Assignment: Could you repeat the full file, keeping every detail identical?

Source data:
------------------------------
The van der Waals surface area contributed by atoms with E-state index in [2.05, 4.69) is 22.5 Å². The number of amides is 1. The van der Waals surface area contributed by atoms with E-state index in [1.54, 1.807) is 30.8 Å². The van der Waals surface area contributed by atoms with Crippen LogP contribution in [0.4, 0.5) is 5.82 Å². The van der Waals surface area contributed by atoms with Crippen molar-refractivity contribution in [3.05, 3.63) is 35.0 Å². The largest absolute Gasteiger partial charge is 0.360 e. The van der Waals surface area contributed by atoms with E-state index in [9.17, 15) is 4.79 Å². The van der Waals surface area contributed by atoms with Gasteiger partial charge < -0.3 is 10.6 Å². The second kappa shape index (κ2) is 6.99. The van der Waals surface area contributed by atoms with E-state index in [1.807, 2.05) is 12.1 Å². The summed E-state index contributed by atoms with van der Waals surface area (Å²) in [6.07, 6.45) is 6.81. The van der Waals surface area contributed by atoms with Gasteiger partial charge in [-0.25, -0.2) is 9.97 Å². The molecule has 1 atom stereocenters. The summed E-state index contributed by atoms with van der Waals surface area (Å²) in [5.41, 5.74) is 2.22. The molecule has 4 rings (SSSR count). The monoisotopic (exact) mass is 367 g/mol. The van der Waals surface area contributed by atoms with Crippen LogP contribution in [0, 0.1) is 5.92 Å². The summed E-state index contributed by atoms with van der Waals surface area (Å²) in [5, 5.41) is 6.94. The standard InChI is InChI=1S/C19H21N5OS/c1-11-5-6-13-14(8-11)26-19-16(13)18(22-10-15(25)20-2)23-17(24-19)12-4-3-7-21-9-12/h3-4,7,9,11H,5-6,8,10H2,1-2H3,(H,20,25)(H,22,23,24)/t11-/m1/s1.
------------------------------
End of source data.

The van der Waals surface area contributed by atoms with E-state index in [2.05, 4.69) is 22.5 Å². The number of amides is 1. The van der Waals surface area contributed by atoms with E-state index in [1.54, 1.807) is 30.8 Å². The van der Waals surface area contributed by atoms with Crippen LogP contribution in [0.4, 0.5) is 5.82 Å². The van der Waals surface area contributed by atoms with Crippen molar-refractivity contribution in [3.05, 3.63) is 35.0 Å². The largest absolute Gasteiger partial charge is 0.360 e. The van der Waals surface area contributed by atoms with E-state index in [9.17, 15) is 4.79 Å². The van der Waals surface area contributed by atoms with Gasteiger partial charge < -0.3 is 10.6 Å². The second kappa shape index (κ2) is 6.99. The van der Waals surface area contributed by atoms with E-state index in [1.807, 2.05) is 12.1 Å². The summed E-state index contributed by atoms with van der Waals surface area (Å²) in [6.07, 6.45) is 6.81. The van der Waals surface area contributed by atoms with Gasteiger partial charge in [-0.25, -0.2) is 9.97 Å². The molecule has 1 atom stereocenters. The summed E-state index contributed by atoms with van der Waals surface area (Å²) in [5.41, 5.74) is 2.22. The molecule has 4 rings (SSSR count). The monoisotopic (exact) mass is 367 g/mol. The van der Waals surface area contributed by atoms with Crippen LogP contribution in [0, 0.1) is 5.92 Å². The summed E-state index contributed by atoms with van der Waals surface area (Å²) in [5, 5.41) is 6.94. The standard InChI is InChI=1S/C19H21N5OS/c1-11-5-6-13-14(8-11)26-19-16(13)18(22-10-15(25)20-2)23-17(24-19)12-4-3-7-21-9-12/h3-4,7,9,11H,5-6,8,10H2,1-2H3,(H,20,25)(H,22,23,24)/t11-/m1/s1.